| Patients and Methods|| |
This was a single-center retrospective study in which patients who underwent CABG + CE in the Imam Ali Hospital of Kermanshah University of Medical Scince from March 2011 to February 2012 were analyzed.
This study was approved by the ethics committee of the Kermanshah University of Medical Science.
In this study, 473 patients underwent CABG and 69 of them had CE in addition to CABG. All the patients were operated on by the same surgeon. Any patient who had other procedures in addition to CABG, such as valve repair or replacement and left ventricular aneurysm resection, was excluded. The patients were divided into two groups, the CABG and the CABG + CE group and further stratified into male and females.
The primary endpoint was in-hospital mortality, and the secondary endpoints were postoperative complications and long-term all-cause mortality, which were evaluated by telephonic contact after discharge for a mean follow-up of 37.1 ± 23.8 months. The patients whose contact numbers were changed or were not responding for three times were excluded and lost to follow-up.
It was conducted through analysis of medical records with a standardized form, including preoperative variable and consisted of the following: age, gender, body mass index, diabetes mellitus, hypertension, hypercholesterolemia, smoking history, family history of CAD, peripheral vascular disease, renal, pulmonary and hepatic failure, congestive heart failure, left ventricular ejection fraction (EF), previous myocardial infarction (MI), history of arrhythmia, angina, previous CABG and cardiopulmonary resuscitation, and left main CADs. Operative data included the number and kind of vessel diseases. Postoperative variables were MI, arrhythmia, respiratory and gastrointestinal complication, low cardiac output, bleeding, blood transfusion in the intensive care unit (ICU), total length of ICU stay, dehiscence, tamponade, arrest, reintubation, and hospital mortality.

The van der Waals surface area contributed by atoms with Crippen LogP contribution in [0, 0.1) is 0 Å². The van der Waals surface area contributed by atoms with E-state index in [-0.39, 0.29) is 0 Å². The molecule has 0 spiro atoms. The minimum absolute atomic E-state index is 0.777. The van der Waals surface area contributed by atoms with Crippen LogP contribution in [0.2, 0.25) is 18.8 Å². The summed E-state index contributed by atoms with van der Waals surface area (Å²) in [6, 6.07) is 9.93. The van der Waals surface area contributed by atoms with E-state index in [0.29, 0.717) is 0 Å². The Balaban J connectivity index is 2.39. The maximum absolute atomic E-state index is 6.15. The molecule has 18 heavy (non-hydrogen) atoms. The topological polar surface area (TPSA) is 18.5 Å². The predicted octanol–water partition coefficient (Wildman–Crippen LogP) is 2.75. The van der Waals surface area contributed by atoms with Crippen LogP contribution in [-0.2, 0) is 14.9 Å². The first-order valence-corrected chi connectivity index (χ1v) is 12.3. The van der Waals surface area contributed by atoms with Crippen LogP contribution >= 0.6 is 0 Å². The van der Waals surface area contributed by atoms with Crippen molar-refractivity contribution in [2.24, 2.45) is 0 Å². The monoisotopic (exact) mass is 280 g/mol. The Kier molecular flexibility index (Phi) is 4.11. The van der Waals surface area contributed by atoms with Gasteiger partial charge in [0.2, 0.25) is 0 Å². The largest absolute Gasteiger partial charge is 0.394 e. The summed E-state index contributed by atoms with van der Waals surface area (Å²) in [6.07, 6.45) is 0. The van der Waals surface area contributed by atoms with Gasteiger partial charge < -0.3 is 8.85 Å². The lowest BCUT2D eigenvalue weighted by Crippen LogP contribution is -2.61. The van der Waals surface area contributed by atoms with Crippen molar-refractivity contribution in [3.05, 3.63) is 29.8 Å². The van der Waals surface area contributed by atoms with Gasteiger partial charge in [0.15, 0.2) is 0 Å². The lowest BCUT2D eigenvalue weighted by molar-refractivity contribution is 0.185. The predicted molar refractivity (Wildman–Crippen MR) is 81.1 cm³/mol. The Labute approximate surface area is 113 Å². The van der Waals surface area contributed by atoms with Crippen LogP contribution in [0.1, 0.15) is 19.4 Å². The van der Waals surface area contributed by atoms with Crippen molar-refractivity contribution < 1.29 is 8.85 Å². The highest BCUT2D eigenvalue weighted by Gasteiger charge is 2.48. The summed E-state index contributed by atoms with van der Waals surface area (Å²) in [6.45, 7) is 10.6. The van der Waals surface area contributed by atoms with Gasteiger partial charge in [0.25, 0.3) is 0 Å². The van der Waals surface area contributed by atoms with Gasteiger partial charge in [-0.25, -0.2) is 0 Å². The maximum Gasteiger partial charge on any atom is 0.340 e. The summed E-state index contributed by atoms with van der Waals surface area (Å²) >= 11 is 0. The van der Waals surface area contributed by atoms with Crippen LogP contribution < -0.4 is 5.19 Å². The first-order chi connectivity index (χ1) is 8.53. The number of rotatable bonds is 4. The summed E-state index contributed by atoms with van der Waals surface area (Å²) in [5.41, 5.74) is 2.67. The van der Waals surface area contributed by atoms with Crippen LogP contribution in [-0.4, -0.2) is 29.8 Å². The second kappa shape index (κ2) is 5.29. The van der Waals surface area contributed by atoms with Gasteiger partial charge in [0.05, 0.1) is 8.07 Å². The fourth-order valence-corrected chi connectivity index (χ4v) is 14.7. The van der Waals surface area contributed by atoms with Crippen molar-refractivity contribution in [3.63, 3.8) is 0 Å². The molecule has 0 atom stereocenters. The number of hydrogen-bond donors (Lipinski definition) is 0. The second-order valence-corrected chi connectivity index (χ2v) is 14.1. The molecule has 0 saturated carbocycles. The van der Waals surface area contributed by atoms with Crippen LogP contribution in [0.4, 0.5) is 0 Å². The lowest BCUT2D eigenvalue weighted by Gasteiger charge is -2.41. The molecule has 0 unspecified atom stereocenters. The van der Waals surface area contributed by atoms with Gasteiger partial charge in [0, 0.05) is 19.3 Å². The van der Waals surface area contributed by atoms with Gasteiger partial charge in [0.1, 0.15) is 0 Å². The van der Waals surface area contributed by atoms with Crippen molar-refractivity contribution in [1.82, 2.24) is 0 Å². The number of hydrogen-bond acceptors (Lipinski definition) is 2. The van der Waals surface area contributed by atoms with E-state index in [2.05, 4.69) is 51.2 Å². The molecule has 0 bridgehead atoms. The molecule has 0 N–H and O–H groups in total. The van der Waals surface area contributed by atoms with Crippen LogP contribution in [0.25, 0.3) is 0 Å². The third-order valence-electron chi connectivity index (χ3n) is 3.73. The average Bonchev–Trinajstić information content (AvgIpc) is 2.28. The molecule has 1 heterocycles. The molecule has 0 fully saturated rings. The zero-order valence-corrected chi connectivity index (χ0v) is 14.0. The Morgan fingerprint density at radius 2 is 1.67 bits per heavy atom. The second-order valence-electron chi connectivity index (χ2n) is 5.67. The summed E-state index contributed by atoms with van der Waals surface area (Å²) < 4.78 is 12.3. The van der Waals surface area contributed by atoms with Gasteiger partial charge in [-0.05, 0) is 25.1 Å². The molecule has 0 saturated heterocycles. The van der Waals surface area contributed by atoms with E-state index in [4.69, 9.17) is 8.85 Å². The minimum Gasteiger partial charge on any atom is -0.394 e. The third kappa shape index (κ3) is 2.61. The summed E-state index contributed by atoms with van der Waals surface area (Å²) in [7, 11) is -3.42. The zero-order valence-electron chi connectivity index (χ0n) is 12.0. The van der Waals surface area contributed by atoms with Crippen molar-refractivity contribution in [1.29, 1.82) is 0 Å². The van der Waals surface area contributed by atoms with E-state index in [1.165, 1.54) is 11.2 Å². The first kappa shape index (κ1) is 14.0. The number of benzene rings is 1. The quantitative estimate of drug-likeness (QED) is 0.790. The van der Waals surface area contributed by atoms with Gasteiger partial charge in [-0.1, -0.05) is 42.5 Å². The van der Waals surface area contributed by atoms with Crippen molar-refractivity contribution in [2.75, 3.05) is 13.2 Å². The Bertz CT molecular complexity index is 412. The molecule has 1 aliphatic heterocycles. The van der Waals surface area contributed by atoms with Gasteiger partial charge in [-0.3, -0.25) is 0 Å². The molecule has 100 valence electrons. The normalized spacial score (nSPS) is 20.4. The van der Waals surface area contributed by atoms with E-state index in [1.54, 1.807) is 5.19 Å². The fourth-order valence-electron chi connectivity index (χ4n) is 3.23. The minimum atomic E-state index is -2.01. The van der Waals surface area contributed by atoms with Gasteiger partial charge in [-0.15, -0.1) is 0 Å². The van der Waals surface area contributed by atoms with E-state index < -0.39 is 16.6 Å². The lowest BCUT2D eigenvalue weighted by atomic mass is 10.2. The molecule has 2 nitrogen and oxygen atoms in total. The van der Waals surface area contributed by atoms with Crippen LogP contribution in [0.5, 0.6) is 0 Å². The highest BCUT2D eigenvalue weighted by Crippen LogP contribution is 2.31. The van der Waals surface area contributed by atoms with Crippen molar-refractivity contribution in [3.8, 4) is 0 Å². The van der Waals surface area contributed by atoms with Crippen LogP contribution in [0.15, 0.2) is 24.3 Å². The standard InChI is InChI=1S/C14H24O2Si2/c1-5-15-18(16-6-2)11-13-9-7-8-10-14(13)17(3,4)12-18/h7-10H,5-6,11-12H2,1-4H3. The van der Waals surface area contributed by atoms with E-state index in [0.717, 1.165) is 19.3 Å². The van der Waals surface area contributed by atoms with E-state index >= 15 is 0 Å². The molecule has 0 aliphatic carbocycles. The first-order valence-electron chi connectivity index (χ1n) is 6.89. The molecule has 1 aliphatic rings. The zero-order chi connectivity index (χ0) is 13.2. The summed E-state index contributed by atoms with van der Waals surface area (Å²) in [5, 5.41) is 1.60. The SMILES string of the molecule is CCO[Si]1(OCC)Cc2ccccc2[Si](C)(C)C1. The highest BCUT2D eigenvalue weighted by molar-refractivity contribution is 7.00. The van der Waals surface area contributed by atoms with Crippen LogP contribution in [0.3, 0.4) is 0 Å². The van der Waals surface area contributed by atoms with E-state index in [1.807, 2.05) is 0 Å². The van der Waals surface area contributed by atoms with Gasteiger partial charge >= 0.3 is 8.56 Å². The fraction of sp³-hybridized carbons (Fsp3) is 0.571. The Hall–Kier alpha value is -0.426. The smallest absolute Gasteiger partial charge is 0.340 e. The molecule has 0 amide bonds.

Bleeding was considered when patients needed reoperation. Hospital mortality was defined as death occurring before discharge from the hospital and death was classified as either cardiac or noncardiac mortality. Arrhythmia refers to postoperative tachycardia, bradycardia, atrial flutter, heart blockage that required a pacemaker, and ventricular arrhythmias. MI was defined as an elevation of the serum creatinine kinase isoenzyme MB to three times the upper limit of normal in the absence of new pathological Q-waves.
CE was carried out in severely diseased vessels where conventional CABG was impossible. Although a preoperative prediction for CE can be obtained from the coronary angiogram, the final decision is made intraoperative based on technical considerations. We did not consider complete occlusion on the angiogram as a definite indication for CE. It was considered when the vessel supplying a viable myocardium was not suitable for grafting and when multiple, discrete obstructing lesions or diffuse atherosclerosis significantly compromised the internal lumen. Surgery has improved through off-pump CABG and this was done according to internationally established techniques. The surgery was performed with Medtronic Octopus stabilizing devices for coronary stabilization and deep pericardial traction sutures for cardiac displacement and presentation. Conventional immobilization techniques such as deep pericardial sutures, Esmolol, and Octopus T-300 were used to provide better access to the lateral and posterior target vessels. Heparin 100 mg/kg was administered to keep the activated clotting time between 200 and 400 s. Before anastomosis, the target coronary artery was temporarily occluded proximally and distally by fine bulldog clamps or looped 5/0 Vilene suture. Phenylephrine was administered intravenously to keep the systolic blood pressure between 70 and 90 mmHg. In our patients, the left internal mammary artery was used as the conduit for all grafts on the LAD while a saphenous vein graft was used for all other coronary vessels.